Car Wrecks From the 1920′s and 1930′s

While cruising the streets of the world wide web, I landed deep within the pages of a great thread in a motivemag forum. It had some outstanding photos of old car wrecks in it.  Once you get passed the whole human aspect of it, it is truly amazing to see.

Many people assume that cars of that era were slow, but the truth is that many models were quite capable of today’s highway speeds.  In fact, the first car to ever reach 200 mph was in 1927.  Sure it was using plane engines, but it does show that America was deeply craving high speeds.  Almost every car in the 1930’s could easily attain today’s 55 mph speed limit, and many of the vehicles from the 1920’s could too.  Although these cars could clearly get up and go, their skinny tires, leaf spring suspension, mechanical drum brakes, and the dirt roads, made their stopping abilities less than stellar.  Just imagine stopping your own “modern” car with nothing but the parking brake. That is similar to what many of the 1920’s cars had.  Compound that with solid steering columns, steel dashboards, lack of seat belts and safety glass, and you were in rough shape in an accident.  So the next time you hop in your car, open your window, and give a quick shout-out to modern technology.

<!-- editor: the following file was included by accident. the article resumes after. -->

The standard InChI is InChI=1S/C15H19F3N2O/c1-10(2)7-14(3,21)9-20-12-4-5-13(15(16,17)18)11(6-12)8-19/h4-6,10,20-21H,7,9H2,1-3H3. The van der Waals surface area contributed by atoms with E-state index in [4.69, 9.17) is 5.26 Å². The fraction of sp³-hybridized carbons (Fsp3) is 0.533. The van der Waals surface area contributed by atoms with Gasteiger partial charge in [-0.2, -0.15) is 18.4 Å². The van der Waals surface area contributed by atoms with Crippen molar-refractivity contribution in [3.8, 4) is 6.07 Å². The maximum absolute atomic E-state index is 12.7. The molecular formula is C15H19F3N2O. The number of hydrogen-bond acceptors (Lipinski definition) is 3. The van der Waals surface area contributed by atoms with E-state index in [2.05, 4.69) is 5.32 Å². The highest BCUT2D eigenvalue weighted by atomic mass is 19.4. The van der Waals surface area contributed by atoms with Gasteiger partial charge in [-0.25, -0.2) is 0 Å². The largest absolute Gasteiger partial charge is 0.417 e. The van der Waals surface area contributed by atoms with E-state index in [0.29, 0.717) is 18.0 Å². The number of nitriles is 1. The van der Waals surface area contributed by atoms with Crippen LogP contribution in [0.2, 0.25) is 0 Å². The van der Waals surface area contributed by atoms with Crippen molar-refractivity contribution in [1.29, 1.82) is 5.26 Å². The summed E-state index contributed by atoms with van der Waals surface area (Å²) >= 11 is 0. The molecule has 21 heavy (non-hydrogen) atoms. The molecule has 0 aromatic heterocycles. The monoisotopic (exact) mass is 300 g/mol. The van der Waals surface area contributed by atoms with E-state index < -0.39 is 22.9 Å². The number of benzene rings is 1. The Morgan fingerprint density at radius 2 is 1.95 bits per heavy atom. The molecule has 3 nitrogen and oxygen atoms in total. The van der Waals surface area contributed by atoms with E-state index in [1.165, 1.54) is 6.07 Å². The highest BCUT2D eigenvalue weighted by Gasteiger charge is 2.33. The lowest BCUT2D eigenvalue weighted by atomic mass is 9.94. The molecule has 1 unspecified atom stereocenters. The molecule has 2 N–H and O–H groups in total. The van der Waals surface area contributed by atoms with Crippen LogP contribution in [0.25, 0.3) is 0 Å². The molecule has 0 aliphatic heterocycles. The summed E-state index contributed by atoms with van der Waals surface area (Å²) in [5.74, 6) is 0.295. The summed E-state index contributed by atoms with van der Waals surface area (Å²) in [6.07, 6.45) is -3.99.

Jeremy Nutt

Hi, I'm Jeremy.

4 thoughts to “Car Wrecks From the 1920′s and 1930′s”

  1. I have noticed a mentality in a lot of commentary which show a great deal of contempt for modern car design. The most mentioned is “old cars were better because they were solid steel, not plastic and they were heavier.” They were heavier, and made of steel, but they were not as structurally strong and their driving characteristic were not very refined. If someone made you drive one to work every day, you’d beg to have your Sentra or Focus back. Mileage was bad, power was low, brakes were bad, not to mention the lack of belts, crush zones, collapsible steering columns, padded dash, no protrusions on the interior, safety cage construction, antilock disc brakes, traction control, sophisticated suspension systems air bags, and much better tires. I recall even in the 60s, wrecks were horrendous, with fatals every weekend. We’d go by the lot where the wrecks were stored and peer into the bloody interiors of these cars. Old cars have their charm, but safety, reliability and performance are the best they have ever been in today’s somewhat less exciting cars.

    1. Very well said. I like old cars more than most, but I certainly wouldn’t want to get into an accident in one. Just thinking about the solid steering column scares the heck out of me.

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